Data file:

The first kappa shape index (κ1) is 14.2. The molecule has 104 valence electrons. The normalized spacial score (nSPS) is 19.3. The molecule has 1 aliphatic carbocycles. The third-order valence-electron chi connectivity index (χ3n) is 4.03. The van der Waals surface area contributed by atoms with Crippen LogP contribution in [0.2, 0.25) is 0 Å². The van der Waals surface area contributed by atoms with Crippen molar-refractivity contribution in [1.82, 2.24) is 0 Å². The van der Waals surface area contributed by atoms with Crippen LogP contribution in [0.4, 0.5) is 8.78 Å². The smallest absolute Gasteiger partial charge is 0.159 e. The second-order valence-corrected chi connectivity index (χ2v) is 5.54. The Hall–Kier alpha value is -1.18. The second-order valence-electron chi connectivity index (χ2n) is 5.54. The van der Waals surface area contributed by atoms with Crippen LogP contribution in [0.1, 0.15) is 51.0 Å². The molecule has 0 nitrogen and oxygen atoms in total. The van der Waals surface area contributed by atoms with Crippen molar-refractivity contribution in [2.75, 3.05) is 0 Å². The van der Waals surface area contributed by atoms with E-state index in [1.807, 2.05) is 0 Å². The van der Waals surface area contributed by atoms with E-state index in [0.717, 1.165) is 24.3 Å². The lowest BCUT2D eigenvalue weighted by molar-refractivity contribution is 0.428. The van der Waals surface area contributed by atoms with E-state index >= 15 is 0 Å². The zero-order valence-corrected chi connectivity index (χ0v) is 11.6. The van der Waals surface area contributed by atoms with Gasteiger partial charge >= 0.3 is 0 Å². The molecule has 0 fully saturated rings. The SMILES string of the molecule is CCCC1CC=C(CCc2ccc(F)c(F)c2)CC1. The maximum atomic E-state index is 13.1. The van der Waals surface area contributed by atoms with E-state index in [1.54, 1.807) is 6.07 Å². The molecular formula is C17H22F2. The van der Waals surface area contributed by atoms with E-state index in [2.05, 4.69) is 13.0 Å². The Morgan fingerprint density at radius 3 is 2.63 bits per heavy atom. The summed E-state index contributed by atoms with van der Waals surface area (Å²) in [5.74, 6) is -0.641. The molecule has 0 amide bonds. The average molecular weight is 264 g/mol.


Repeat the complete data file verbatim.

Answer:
The first kappa shape index (κ1) is 14.2. The molecule has 104 valence electrons. The normalized spacial score (nSPS) is 19.3. The molecule has 1 aliphatic carbocycles. The third-order valence-electron chi connectivity index (χ3n) is 4.03. The van der Waals surface area contributed by atoms with Crippen LogP contribution in [0.2, 0.25) is 0 Å². The van der Waals surface area contributed by atoms with Crippen molar-refractivity contribution in [1.82, 2.24) is 0 Å². The van der Waals surface area contributed by atoms with Crippen LogP contribution in [0.4, 0.5) is 8.78 Å². The smallest absolute Gasteiger partial charge is 0.159 e. The second-order valence-corrected chi connectivity index (χ2v) is 5.54. The Hall–Kier alpha value is -1.18. The second-order valence-electron chi connectivity index (χ2n) is 5.54. The van der Waals surface area contributed by atoms with Crippen LogP contribution in [0.1, 0.15) is 51.0 Å². The molecule has 0 nitrogen and oxygen atoms in total. The van der Waals surface area contributed by atoms with Crippen molar-refractivity contribution in [2.75, 3.05) is 0 Å². The van der Waals surface area contributed by atoms with E-state index in [1.807, 2.05) is 0 Å². The van der Waals surface area contributed by atoms with E-state index in [0.717, 1.165) is 24.3 Å². The lowest BCUT2D eigenvalue weighted by molar-refractivity contribution is 0.428. The van der Waals surface area contributed by atoms with E-state index >= 15 is 0 Å². The zero-order valence-corrected chi connectivity index (χ0v) is 11.6. The van der Waals surface area contributed by atoms with Gasteiger partial charge >= 0.3 is 0 Å². The molecule has 0 fully saturated rings. The SMILES string of the molecule is CCCC1CC=C(CCc2ccc(F)c(F)c2)CC1. The maximum atomic E-state index is 13.1. The van der Waals surface area contributed by atoms with E-state index in [1.54, 1.807) is 6.07 Å². The molecular formula is C17H22F2. The van der Waals surface area contributed by atoms with E-state index in [2.05, 4.69) is 13.0 Å². The Morgan fingerprint density at radius 3 is 2.63 bits per heavy atom. The summed E-state index contributed by atoms with van der Waals surface area (Å²) in [5.74, 6) is -0.641. The molecule has 0 amide bonds. The average molecular weight is 264 g/mol.